Hypersensitivity reactions: Parenterally administered iron preparations can cause hypersensitivity reactions including serious and potentially fatal anaphylactic/anaphylactoid reactions. Hypersensitivity reactions have also been reported after previously uneventful doses of parenteral iron complexes. There have been reports of hypersensitivity reactions which progressed to Kounis syndrome (acute allergic coronary arteriospasm that can result in myocardial infarction, see Adverse Reactions).
The risk is enhanced for patients with known allergies including drug allergies, including patients with a history of severe asthma, eczema or other atopic allergy.
There is also an increased risk of hypersensitivity reactions to parenteral iron complexes in patients with immune or inflammatory conditions (e.g. systemic lupus erythematosus, rheumatoid arthritis).
Ferinject should only be administered when staff trained to evaluate and manage anaphylactic reactions are immediately available, in an environment where full resuscitation facilities can be assured. Each patient should be observed for adverse effects for at least 30 minutes following each Ferinject administration. If hypersensitivity reactions or signs of intolerance occur during administration, the treatment must be stopped immediately. Facilities for cardiorespiratory resuscitation and equipment for handling acute anaphylactic/anaphylactoid reactions should be available, including an injectable 1:1000 adrenaline solution. Additional treatment with antihistamines and/or corticosteroids should be given as appropriate.
Hypophosphataemia: Parenterally administered iron preparations can cause hypophosphataemia which in most cases is transient and without clinical symptoms. Cases of hypophosphataemia requiring medical attention were reported, mainly in patients with existing risk factors and after prolonged exposure to high-dose intravenous iron.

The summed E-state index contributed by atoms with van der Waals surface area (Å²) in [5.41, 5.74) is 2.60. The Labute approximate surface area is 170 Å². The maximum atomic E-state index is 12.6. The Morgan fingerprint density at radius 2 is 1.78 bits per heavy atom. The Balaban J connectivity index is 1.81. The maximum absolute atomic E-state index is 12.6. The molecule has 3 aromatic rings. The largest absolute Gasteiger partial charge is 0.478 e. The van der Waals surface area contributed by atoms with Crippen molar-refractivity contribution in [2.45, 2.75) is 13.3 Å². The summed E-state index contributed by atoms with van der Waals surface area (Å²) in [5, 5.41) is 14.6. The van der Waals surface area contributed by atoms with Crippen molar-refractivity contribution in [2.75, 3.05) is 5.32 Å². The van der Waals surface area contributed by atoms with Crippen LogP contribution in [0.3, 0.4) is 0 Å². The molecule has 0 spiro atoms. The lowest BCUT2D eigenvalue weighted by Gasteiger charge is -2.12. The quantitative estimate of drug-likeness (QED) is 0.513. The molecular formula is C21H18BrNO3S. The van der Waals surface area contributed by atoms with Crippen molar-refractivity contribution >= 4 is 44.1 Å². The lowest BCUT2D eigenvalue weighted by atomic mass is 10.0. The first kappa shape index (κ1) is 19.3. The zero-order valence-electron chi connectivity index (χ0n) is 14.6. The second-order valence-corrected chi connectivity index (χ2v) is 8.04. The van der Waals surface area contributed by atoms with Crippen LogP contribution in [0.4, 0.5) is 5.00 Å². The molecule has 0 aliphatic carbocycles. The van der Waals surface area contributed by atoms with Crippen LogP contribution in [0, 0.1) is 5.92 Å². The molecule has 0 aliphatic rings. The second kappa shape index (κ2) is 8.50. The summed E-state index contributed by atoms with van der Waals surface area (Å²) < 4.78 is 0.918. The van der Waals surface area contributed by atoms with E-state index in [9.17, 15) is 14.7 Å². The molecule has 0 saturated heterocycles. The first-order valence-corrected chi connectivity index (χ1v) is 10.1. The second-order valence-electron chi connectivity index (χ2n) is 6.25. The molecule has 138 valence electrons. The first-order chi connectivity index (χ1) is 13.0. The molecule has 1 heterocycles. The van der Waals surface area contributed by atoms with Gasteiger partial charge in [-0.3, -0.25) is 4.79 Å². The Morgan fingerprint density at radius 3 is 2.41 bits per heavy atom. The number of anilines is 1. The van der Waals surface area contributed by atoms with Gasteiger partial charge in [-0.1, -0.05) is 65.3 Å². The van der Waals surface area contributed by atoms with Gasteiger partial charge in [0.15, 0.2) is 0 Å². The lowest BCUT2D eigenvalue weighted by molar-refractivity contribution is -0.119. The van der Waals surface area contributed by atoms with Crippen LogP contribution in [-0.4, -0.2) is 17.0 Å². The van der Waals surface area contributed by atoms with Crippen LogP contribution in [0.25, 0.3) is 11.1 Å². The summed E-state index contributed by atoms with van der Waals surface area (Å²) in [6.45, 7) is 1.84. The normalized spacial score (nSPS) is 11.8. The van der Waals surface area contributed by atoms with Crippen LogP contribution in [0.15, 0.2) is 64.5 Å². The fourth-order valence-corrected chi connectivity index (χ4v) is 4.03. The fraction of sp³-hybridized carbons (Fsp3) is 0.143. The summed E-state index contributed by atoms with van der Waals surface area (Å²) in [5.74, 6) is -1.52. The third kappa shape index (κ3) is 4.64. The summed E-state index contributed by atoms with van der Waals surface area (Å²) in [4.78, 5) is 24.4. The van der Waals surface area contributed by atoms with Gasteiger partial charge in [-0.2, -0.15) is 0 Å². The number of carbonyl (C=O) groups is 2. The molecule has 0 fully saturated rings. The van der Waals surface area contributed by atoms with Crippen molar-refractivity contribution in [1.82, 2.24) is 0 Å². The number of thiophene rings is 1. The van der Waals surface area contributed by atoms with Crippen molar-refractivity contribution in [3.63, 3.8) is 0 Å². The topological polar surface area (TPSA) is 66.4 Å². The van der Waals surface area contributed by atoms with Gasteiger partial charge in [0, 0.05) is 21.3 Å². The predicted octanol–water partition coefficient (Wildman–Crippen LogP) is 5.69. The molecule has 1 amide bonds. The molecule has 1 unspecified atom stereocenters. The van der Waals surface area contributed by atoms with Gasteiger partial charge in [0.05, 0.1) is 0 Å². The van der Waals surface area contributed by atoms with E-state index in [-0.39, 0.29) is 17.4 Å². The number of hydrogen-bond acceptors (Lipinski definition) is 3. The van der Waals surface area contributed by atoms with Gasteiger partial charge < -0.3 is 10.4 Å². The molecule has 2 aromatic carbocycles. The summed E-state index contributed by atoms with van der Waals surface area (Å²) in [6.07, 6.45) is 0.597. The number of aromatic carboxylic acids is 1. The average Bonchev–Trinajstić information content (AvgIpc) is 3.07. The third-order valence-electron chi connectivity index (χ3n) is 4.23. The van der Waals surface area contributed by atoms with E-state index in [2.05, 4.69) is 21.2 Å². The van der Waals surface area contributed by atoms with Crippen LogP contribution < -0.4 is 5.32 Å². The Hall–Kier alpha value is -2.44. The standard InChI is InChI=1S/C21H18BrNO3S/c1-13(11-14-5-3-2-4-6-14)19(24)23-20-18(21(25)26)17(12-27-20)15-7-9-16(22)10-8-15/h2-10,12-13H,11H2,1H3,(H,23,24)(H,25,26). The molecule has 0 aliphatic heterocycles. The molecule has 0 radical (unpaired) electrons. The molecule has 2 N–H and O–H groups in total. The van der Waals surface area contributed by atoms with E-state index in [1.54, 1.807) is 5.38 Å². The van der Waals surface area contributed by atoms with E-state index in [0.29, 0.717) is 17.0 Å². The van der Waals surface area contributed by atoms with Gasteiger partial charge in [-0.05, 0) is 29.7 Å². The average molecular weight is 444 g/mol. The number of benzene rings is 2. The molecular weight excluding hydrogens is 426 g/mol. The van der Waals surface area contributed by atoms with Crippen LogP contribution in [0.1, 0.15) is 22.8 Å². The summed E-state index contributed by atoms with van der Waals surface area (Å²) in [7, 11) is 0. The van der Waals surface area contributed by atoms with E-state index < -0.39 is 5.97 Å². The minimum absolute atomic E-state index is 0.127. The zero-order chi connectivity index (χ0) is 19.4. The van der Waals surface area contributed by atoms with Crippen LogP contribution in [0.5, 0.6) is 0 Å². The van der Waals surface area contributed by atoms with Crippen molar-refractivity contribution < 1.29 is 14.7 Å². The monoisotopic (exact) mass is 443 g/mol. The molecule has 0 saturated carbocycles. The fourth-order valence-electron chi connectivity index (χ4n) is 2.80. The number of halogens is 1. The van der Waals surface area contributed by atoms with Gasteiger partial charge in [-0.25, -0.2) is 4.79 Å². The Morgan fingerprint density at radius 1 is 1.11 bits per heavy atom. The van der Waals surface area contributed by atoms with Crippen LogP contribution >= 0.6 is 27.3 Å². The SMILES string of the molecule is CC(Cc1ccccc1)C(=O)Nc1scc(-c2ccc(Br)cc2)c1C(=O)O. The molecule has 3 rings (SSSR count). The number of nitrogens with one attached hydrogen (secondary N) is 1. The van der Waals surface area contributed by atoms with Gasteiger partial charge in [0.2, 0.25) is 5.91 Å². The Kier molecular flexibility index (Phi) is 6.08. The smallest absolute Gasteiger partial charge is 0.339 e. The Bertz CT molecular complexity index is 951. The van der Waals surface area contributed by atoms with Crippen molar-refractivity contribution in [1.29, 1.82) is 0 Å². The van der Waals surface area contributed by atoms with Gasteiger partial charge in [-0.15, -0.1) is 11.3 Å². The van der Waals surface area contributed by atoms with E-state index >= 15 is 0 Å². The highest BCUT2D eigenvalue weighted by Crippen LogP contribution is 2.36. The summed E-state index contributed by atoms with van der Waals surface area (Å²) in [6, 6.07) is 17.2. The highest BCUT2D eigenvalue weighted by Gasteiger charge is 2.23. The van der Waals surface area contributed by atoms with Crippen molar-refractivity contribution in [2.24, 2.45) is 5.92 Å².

Infection: Parenteral iron must be used with caution in case of acute or chronic infection, asthma, eczema or atopic allergies. It is recommended that the treatment with Ferinject is stopped in patients with ongoing bacteraemia. Therefore, in patients with chronic infection a benefit/risk evaluation has to be performed, taking into account the suppression of erythropoiesis.
Extravasation: Caution should be exercised to avoid paravenous leakage when administering Ferinject. Paravenous leakage of Ferinject at the administration site may lead to irritation of the skin and potentially long lasting brown discolouration at the site of administration. In case of paravenous leakage, the administration of Ferinject must be stopped immediately.
Excipients: One mL of undiluted Ferinject contains up to 5.5 mg (0.24 mmol) of sodium. This has to be taken into account in patients on a sodium-controlled diet.
Effects on ability to drive and use machines: Ferinject is unlikely to impair the ability to drive and use machines.
Hepatic or renal impairment:
In patients with liver dysfunction, parenteral iron should only be administered after careful benefit/risk assessment. Parenteral iron administration should be avoided in patients with hepatic dysfunction where iron overload is a precipitating factor, in particular Porphyria
Cutanea Tarda (PCT). Careful monitoring of iron status is recommended to avoid iron overload.
No safety data on haemodialysis-dependent chronic kidney disease patients receiving single doses of more than 200 mg iron are available.
Use in Children: The use of Ferinject has not been studied in children.